-- Amy Donahue, head of the department of public policy at the University of Connecticut

National Incident Management System by the Federal Emergency Management Agency

"This might seem like a strange recommendation, but here's why I make it: I predict that almost every manager in every sector of society will at some point during their careers be confronted with some serious disaster -- whether they find themselves leading a government agency that must respond in some way or whose workforce is affected, a nonprofit organization that wants to help, or a private company that can provide support, or even if they personally are affected by an event. This could be anything from a major storm like Katrina, which involved thousands of managers across the nation (many of whom did not anticipate being involved), or a major power outage like the Northeast recently experienced, or a willful act like we experienced in Oklahoma City or on 9/11. The National Incident Management System (NIMS) articulates the operating philosophy that our nation -- from local governments to federal agencies -- uses to respond when something happens. Any manager who might need to act when something goes wrong ought to understand how the system is designed to work. Currently, most managers do not understand the system, and find themselves frustrated by unmet expectations. Bottom line: It is every manager's professional responsibility to understand NIMS."

-- Amy Donahue, head of the department of public policy at the University of Connecticut

The Nine: Inside the Secret World of the Supreme Court by Jeffrey Toobin

"Toobin humanizes the United States Supreme Court, providing an in-depth look at the various members of the Supreme Court and an analysis of how their personalities, political views, and circumstances have shaped the history of the Court's most important decisions over the years. Informative, entertaining, it will satisfy your curiosity about these secret chambers."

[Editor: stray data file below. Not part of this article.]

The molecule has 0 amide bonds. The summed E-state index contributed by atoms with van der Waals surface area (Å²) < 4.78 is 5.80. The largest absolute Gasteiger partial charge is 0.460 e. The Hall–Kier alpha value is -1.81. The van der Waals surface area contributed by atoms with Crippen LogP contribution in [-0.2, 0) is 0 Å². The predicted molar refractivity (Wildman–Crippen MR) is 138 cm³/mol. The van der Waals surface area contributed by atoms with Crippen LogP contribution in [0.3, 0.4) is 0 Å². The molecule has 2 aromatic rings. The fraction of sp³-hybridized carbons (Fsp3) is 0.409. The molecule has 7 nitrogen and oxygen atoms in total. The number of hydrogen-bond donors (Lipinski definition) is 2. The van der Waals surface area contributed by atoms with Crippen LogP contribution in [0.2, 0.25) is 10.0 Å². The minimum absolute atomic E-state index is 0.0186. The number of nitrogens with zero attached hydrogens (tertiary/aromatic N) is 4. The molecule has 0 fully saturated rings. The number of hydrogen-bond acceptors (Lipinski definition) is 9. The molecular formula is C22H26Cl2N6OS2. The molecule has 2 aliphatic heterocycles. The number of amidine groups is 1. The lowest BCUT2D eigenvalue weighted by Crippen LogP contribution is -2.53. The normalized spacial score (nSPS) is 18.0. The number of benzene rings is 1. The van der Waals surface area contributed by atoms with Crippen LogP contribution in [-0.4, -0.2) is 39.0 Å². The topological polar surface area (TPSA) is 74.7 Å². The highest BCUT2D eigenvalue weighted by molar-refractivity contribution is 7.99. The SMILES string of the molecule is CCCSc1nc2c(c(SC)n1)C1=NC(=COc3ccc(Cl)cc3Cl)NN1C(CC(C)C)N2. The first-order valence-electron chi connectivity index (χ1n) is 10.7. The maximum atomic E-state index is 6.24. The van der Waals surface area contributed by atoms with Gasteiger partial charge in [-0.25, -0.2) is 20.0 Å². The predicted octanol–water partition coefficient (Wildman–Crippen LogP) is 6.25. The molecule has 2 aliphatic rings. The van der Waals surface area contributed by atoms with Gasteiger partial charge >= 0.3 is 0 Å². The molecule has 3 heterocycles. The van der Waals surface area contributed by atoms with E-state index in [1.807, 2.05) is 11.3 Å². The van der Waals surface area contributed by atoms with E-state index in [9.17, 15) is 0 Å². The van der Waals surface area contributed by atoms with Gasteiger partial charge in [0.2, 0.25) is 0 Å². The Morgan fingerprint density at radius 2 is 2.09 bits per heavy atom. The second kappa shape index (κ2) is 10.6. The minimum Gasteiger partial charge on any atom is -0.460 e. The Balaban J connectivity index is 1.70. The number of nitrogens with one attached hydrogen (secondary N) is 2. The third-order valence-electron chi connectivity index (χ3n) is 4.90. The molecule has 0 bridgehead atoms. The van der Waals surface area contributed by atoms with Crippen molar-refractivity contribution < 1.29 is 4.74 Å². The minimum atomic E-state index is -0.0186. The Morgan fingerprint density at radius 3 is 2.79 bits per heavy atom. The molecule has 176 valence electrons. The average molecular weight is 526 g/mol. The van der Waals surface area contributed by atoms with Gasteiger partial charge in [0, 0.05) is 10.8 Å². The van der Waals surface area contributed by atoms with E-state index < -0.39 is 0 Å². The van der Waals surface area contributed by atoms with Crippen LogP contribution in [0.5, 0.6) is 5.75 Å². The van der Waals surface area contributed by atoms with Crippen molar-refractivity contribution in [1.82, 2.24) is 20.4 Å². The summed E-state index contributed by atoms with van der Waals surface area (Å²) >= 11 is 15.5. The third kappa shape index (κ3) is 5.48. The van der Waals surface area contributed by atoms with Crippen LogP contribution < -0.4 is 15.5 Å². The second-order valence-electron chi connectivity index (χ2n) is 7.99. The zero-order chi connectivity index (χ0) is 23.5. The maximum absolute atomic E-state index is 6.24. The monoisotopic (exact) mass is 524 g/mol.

-- Cynthia Green, a public policy analyst and former board member of the Governmental Accounting Standards Board

Choose the Life by Jim Huling

"This is the first book from Jim Huling of The Jim Huling Group, who writes a column for Smart Business magazine. I love his columns and I am enjoying his book."

-- Rebecca L. Morse, chief financial officer of the Village of Palm Springs, Fla.

Without Fear or Favor by L. Harlow

"Chronicles a progressive era city manager through some down and dirty management challenges."

-- Erik Bush, chief financial officer of Peoria County

Tales from the Top by Graham Alexander

"Great insight from top executives."

-- Erik Bush, chief financial officer of Peoria County

Contrarian's Guide to Leadership by Steven B. Sample

"Discusses the pitfalls of approaching issues in a black-or-white sense."

-- Erik Bush, chief financial officer of Peoria County

A Rulebook for Arguments by Anthony Weston

"Because everyone should know how to avoid weak arguments."

-- Erik Bush, chief financial officer of Peoria County

Bullshit and Philosophy by Gary Hardcastle and George Reisch

"Because everyone should know the difference.

-- Erik Bush, chief financial officer of Peoria County

The Tao of Pooh by Benjamin Hoff "Because everyone should understand the importance of balance."

-- Erik Bush, chief financial officer of Peoria County